The herb senna has been found to be effective for short-term treatment of constipation, and combined with psyllium it has been found to be more effective than a prescribed laxative. But, long-term use is not recommended, so only use senna if the other remedies have not worked for you, and while looking at other methods of treating constipation long-term.
As with all natural remedies, do not take senna if you are taking any prescribed medication or have serious health problems, at least not before discussing it with your doctor. In this case senna can interact with other medications including herbal remedies such as horsetail and licorice.
5. Apple Cider Vinegar
Apple cider vinegar has long been used as a natural remedy to treat a number of health problems including constipation. Although no studies have been done to determine this, it makes sense because apple cider vinegar is high in pectin, which many people vouch for in terms of helping with digestive problems. There is no harm in a couple of teaspoons to your cooking or taking it off a spoon two or three times a week, and doing so may help to improve your overall health. It may also help to ease the symptoms of constipation, if not relieve constipation itself. You can add a tablespoon of apple cider vinegar to water, to juice to mask the flavour, and also use it in place of normal vinegar on foods like chips.
Probiotics have been found to help a number of problems relating to the stomach and the gut. In particular, Lactobacillus and Bifidobacterium are types of bacteria that have been found to be lacking in patients with chronic constipation. So, it’s possible that these probiotic bacteria can also help to treat constipation and other inflammatory bowel conditions. Another study found that Lactobacillus, also known as lactic acid bacteria, helped to reduce the effects of constipation in nursing home residents.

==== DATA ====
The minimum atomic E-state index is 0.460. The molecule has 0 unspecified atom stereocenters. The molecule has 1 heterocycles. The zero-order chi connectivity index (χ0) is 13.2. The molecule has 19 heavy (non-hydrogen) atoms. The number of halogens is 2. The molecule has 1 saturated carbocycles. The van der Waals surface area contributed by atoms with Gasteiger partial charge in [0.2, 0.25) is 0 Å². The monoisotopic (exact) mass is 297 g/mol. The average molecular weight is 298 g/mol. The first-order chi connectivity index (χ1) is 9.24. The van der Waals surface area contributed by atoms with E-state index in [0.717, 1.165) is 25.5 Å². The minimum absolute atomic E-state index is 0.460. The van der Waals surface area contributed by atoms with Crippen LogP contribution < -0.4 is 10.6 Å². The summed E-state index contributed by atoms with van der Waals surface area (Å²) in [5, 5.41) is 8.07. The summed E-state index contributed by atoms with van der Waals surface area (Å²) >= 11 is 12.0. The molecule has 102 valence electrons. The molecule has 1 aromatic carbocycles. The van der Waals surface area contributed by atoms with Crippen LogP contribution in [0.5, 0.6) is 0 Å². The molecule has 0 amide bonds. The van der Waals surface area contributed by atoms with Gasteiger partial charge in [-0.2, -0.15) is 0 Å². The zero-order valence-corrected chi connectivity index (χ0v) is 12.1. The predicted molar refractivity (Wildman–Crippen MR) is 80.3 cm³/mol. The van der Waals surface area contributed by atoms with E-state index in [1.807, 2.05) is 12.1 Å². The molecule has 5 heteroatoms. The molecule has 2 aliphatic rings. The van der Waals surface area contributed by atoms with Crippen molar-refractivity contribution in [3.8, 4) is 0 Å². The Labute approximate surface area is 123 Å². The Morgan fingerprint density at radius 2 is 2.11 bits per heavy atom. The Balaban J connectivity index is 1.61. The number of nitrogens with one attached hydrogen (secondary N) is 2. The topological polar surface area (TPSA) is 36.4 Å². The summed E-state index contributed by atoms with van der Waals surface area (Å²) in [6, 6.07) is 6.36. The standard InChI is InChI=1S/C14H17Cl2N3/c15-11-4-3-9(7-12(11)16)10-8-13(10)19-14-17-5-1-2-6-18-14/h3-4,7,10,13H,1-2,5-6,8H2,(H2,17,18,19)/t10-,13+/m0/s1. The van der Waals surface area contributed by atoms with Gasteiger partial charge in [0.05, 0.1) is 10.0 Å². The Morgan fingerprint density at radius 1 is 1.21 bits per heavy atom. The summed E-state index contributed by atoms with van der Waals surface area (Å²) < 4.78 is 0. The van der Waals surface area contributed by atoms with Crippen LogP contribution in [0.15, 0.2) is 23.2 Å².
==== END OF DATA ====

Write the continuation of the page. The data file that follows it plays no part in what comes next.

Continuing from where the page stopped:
Probiotics are available in capsule form but if you don’t like to swallow them you can open them up and add the bacteria to a drink, or to a cold food like yoghurt. It’s important to take the bacteria that are specific to your health problem. so in this case look out for the two mentioned here that may help with constipation.
7. Eat fewer meals
As well as changing your diet. you can also change the way you eat to prevent constipation. For people aged over 60, a small study found that eating fewer meals per day reduced bouts of constipation. This was due to the lower calorie intake rather than anything to do with fibre or fluid intake. Keep a food diary to see if this works for you.
We know that health professionals recommend regular exercise, but sometimes when we get sick we forget that this is the simplest natural therapy of all. A survey of 62,036 women found that moderate daily physical activity meant lower instances of constipation.When combined with a high fibre diet, constipation was successfully prevented altogether.
Interestingly, the same research found that taking aspirin increased symptoms of constipation, and since headaches can be a symptom of constipation, this might be creating a vicious cycle for you. Instead, focus on preventing constipation altogether, and the headaches should stop alongside it.
Disclaimer: I am not a licensed doctor or herbalist. Please consult a doctor or medical provider for medical issues and before self-remedying, especially if you are taking prescription medication.